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How do these both relate to one another? (Gain and dB's)

  1. Jun 16, 2016 #1
    I have tried to look at how these, gain and dB's, relate to one another, but there seems to be nothing solid on the Internet. Perhaps I am looking in the wrong places.
  2. jcsd
  3. Jun 16, 2016 #2
    Just a thought: Could it perhaps relate to the gain or loss in power?
  4. Jun 16, 2016 #3

    jack action

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    Was that clear enough?
  5. Jun 16, 2016 #4


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    Jack is correct. But even simpler, dB is just a relative shorthand that is often used to describe gain. Nothing more. It is often used instead of the linear value because it leads to smaller numbers (instead of dealing with numbers like 1000 or 1 million you have 60 dB or 120 dB) and it makes certain mathematical operations simpler to do in your head.

    Keep in mind that dB doesn't inherently have anything to do with gain, it is just a shorthand. People use dBs for other things with wide spreads in value for example isolation, noise, or relative level of harmonics in a signal.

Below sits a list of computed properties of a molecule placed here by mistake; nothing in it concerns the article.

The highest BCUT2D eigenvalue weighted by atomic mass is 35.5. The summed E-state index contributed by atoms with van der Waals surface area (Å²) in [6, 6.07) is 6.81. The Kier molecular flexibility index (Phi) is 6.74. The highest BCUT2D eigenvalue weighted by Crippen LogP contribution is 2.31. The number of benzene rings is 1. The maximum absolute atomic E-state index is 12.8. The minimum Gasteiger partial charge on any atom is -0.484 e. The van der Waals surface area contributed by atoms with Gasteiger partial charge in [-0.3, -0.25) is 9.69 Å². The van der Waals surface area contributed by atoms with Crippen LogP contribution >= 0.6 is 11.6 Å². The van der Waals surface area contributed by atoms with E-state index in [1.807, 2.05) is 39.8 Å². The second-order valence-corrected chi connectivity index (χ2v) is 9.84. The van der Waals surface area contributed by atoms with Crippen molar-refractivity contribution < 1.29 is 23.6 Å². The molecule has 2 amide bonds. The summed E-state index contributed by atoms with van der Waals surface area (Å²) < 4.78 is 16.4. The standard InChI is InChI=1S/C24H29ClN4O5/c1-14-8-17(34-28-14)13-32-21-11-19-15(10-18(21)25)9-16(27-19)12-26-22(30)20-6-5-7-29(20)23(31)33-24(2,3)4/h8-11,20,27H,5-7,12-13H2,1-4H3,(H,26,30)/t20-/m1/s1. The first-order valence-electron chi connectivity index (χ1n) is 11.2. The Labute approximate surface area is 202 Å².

6. Jun 16, 2016 #5


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    taken a little further, there is ....
    voltage gain = VoltageGain = 20 Log10 x Vin /Vout in dB
    Power gain = Power in WattsGain = 10 Log10 x Pin /Pout in dB

    note voltage is 20 x Log10 and power is 10 x Log10

    for power gain and particularly when working with RF and amplifiers gain is usually related to a standard level ( a reference level)

    this may be 0dBm = 1 mW or say 0dBW = 1W
    so if using the 0dBm reference, a gain of 10dBm = 10mW, a gain of 20dBm = 100mW, a gain of 30dBm = 1000 mW (1W), a gain of 50dBm = 100,000 mW = 100W

    you quickly see that this is a logarithmic scale

    analogdesign's example of 1000 = 60dB is for a voltage remembering it is 20 x Log10 and not 10 x Log10 that is used for power

    Last edited: Jun 16, 2016
  7. Jun 16, 2016 #6

    jim hardy

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    Sometimes it's tricky to get all the way down to the basics. Computers are just too nitpicky ...

    Do you understand that "gain" implies a ratio ?
    Alexander Graham Bell used the ratio 10 to 1 in his work and got a unit named after him, the "Bel" with just one "l" .
    It stands for a power ratio of ten and is basic to sound measurement. We measure intensity of sound with logarithms because the ear is capable over such a wide range of loudness.

    Try a search on that term, maybe it'll cement the idea in place for you.
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